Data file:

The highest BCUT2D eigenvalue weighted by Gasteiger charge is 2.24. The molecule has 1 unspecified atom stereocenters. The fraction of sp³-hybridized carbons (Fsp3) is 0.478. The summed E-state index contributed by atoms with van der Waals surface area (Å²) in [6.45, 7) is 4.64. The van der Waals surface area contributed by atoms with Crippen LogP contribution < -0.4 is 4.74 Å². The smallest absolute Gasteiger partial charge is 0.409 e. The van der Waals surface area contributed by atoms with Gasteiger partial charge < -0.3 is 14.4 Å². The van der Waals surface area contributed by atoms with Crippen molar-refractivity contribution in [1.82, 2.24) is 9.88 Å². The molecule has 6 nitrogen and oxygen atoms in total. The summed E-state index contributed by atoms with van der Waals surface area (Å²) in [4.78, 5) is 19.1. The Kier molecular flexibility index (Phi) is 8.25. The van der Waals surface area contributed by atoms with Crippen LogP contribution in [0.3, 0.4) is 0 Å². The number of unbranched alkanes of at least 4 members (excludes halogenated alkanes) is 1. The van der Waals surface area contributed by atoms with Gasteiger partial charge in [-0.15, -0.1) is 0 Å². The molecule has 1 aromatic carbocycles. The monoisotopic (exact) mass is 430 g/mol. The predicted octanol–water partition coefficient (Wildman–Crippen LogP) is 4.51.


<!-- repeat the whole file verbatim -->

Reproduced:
The highest BCUT2D eigenvalue weighted by Gasteiger charge is 2.24. The molecule has 1 unspecified atom stereocenters. The fraction of sp³-hybridized carbons (Fsp3) is 0.478. The summed E-state index contributed by atoms with van der Waals surface area (Å²) in [6.45, 7) is 4.64. The van der Waals surface area contributed by atoms with Crippen LogP contribution < -0.4 is 4.74 Å². The smallest absolute Gasteiger partial charge is 0.409 e. The van der Waals surface area contributed by atoms with Gasteiger partial charge < -0.3 is 14.4 Å². The van der Waals surface area contributed by atoms with Crippen molar-refractivity contribution in [1.82, 2.24) is 9.88 Å². The molecule has 6 nitrogen and oxygen atoms in total. The summed E-state index contributed by atoms with van der Waals surface area (Å²) in [4.78, 5) is 19.1. The Kier molecular flexibility index (Phi) is 8.25. The van der Waals surface area contributed by atoms with Crippen LogP contribution in [0.3, 0.4) is 0 Å². The number of unbranched alkanes of at least 4 members (excludes halogenated alkanes) is 1. The van der Waals surface area contributed by atoms with Gasteiger partial charge in [-0.15, -0.1) is 0 Å². The molecule has 1 aromatic carbocycles. The monoisotopic (exact) mass is 430 g/mol. The predicted octanol–water partition coefficient (Wildman–Crippen LogP) is 4.51.